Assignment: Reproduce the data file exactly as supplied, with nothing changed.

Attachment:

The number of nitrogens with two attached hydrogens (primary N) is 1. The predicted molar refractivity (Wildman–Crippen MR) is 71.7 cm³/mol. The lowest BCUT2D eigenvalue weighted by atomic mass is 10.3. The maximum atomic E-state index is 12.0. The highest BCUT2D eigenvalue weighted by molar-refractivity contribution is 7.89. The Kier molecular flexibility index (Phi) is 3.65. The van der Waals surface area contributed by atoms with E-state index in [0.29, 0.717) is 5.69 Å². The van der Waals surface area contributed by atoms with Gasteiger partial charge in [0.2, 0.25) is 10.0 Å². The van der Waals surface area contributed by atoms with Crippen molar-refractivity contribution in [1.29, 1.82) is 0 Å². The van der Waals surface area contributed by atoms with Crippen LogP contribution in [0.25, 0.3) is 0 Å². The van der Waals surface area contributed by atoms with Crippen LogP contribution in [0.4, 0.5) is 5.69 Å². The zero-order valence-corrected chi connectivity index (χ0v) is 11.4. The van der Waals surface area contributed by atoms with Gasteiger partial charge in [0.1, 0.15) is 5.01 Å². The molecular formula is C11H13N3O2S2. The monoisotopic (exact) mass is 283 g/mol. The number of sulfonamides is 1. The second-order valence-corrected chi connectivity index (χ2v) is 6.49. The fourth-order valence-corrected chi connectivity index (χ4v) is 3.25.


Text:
The number of nitrogens with two attached hydrogens (primary N) is 1. The predicted molar refractivity (Wildman–Crippen MR) is 71.7 cm³/mol. The lowest BCUT2D eigenvalue weighted by atomic mass is 10.3. The maximum atomic E-state index is 12.0. The highest BCUT2D eigenvalue weighted by molar-refractivity contribution is 7.89. The Kier molecular flexibility index (Phi) is 3.65. The van der Waals surface area contributed by atoms with E-state index in [0.29, 0.717) is 5.69 Å². The van der Waals surface area contributed by atoms with Gasteiger partial charge in [0.2, 0.25) is 10.0 Å². The van der Waals surface area contributed by atoms with Crippen molar-refractivity contribution in [1.29, 1.82) is 0 Å². The van der Waals surface area contributed by atoms with Crippen LogP contribution in [0.25, 0.3) is 0 Å². The van der Waals surface area contributed by atoms with Crippen LogP contribution in [0.4, 0.5) is 5.69 Å². The zero-order valence-corrected chi connectivity index (χ0v) is 11.4. The van der Waals surface area contributed by atoms with Gasteiger partial charge in [0.1, 0.15) is 5.01 Å². The molecular formula is C11H13N3O2S2. The monoisotopic (exact) mass is 283 g/mol. The number of sulfonamides is 1. The second-order valence-corrected chi connectivity index (χ2v) is 6.49. The fourth-order valence-corrected chi connectivity index (χ4v) is 3.25.